A Nod to the Bard: Mark Brodin, in an October letter to the Los Angeles Times regarding what he called President Trump’s “towering high crimes and misdemeanors” and his threats around upcoming election results, invoked Tom Stoppard’s satirical Shakespearean play, Rosencrantz and Guildenstern Are Dead. Brodin drew an analogy between the American people and Stoppard’s doomed characters, who bemoaned, “There must have been a moment, at the beginning, where we could have said—no. But somehow we missed it.”
Best of the Best: Ray Madoff, co-founder of BC Law’s Forum on Philanthropy and the Public Good, was among The Charity Report’s 2020 Exceptional Women, honored for speaking out about inequities and making decisions unpopular with influential people. The honorees “articulated a critique that took guts, intelligence, wit, and steadfastness,” the report said.
Well Chosen: David Wirth is one of thirteen new Fulbright US Scholar Alumni Ambassadors, whose mission is to increase the program’s nationwide visibility and to expand the diversity of future participants. In November, labor law scholar Hiba Hafiz unexpectedly found herself on the Progressive Change Institute’s recommended list of hires to President-elect Biden’s transition team.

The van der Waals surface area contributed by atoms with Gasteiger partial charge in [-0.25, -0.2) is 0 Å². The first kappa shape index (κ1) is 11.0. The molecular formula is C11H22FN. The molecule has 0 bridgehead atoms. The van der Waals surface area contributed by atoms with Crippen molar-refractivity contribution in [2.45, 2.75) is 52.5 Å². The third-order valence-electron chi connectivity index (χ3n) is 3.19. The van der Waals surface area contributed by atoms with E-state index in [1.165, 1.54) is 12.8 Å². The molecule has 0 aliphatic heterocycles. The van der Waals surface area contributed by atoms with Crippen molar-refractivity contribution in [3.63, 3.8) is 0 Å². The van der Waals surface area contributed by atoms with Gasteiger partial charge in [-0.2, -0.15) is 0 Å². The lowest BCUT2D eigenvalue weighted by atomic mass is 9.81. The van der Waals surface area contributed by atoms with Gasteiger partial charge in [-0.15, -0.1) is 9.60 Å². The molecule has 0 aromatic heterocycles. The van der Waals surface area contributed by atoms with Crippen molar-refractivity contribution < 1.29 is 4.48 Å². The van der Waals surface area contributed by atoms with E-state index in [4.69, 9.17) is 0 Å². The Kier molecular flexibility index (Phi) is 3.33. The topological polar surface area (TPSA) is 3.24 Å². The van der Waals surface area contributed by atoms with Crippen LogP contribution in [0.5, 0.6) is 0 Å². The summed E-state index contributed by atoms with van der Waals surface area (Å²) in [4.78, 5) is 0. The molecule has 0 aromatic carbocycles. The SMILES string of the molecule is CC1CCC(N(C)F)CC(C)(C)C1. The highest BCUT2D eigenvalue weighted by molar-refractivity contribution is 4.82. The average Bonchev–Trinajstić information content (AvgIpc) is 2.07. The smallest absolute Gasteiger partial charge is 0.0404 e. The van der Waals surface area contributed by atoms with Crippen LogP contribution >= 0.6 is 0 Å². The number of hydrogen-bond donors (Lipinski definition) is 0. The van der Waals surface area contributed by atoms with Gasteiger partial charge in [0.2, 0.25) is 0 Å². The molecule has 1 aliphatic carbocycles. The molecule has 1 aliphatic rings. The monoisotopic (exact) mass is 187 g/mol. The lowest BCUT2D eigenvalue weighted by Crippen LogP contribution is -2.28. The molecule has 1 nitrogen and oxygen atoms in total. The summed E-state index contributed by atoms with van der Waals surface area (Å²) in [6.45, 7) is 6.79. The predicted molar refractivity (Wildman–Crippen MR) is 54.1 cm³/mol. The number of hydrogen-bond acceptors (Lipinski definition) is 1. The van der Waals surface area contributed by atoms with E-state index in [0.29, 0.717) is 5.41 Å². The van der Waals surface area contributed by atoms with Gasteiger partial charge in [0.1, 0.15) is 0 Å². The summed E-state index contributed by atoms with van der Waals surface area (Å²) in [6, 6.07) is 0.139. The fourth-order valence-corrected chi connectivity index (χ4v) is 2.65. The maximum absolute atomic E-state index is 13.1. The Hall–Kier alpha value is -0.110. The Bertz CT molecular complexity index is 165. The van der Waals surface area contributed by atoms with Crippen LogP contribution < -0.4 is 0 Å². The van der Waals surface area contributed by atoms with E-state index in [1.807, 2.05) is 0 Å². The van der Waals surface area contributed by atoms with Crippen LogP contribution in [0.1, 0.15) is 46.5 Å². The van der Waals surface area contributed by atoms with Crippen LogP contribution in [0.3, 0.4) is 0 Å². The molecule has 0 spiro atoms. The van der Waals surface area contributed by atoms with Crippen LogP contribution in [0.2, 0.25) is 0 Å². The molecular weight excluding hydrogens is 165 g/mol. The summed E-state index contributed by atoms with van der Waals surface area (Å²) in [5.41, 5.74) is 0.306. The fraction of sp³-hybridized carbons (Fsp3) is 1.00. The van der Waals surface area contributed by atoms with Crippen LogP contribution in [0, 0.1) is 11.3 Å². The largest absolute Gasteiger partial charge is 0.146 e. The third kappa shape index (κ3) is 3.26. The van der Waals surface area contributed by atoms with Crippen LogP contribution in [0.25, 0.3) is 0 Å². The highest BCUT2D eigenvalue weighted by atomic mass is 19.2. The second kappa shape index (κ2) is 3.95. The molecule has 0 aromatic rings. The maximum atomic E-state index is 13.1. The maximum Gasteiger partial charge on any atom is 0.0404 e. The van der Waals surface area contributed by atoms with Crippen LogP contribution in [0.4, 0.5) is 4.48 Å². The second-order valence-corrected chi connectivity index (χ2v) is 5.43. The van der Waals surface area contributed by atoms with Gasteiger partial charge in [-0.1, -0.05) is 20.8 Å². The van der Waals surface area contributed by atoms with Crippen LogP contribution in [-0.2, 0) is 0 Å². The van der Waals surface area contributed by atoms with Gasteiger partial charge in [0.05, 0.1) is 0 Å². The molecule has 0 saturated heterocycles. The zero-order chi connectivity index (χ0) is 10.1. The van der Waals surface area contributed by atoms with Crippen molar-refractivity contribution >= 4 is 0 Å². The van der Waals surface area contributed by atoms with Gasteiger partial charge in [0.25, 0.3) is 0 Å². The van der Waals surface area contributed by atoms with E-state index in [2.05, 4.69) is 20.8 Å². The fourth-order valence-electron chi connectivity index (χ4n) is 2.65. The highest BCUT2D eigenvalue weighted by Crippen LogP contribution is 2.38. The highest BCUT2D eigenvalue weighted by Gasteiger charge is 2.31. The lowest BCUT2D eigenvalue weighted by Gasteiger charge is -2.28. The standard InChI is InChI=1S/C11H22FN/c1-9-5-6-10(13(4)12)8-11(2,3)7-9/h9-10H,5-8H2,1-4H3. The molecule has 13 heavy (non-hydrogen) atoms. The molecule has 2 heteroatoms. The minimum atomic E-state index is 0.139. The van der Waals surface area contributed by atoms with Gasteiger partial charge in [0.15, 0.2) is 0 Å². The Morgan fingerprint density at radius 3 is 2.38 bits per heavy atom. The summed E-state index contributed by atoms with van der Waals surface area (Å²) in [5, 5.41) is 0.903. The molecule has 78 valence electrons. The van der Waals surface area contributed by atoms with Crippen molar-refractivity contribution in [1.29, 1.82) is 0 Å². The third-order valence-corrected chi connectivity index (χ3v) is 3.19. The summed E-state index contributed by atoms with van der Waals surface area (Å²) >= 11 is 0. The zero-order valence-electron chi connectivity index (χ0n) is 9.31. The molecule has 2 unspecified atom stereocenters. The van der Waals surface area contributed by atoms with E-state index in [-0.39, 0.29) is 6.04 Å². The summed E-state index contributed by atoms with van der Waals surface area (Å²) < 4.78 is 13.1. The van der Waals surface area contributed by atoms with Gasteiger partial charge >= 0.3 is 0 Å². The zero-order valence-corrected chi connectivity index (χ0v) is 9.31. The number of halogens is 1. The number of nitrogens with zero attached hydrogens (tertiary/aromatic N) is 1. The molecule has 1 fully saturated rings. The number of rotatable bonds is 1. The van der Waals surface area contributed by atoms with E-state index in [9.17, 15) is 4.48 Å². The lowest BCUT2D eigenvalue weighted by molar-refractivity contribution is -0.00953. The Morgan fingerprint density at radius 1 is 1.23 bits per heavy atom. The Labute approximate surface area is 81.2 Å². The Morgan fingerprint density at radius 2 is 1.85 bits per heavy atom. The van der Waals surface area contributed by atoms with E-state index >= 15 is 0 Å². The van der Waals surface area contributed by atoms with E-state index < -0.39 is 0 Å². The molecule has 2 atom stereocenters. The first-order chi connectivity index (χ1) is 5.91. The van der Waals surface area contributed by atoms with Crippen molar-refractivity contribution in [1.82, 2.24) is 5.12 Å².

Having Their Say: BC Law’s public intellectuals made waves in the latter half of 2020. Patricia McCoy appeared in American Public Media’s podcast “Spectacular Failures,” about Countrywide’s role in the 2008 financial crisis. Brian Quinn was quoted in the Business of Fashion on the M&A battle surrounding Tiffany and Co. Renee Jones discussed the sizzling IPO market with the Wall Street Journal. Kent Greenfield spoke to multiple outlets on everything from election lawsuits to Amy Coney Barrett’s ascension to SCOTUS. Daniel Lyons considered big tech censorship in an American Enterprise Institute blog. Michael Cassidy spoke to the Wall Street Journal on incomplete recordings in Breonna Taylor’s case. Kari Hong commented widely on expedited deportation, DACA, and the Oregon protests.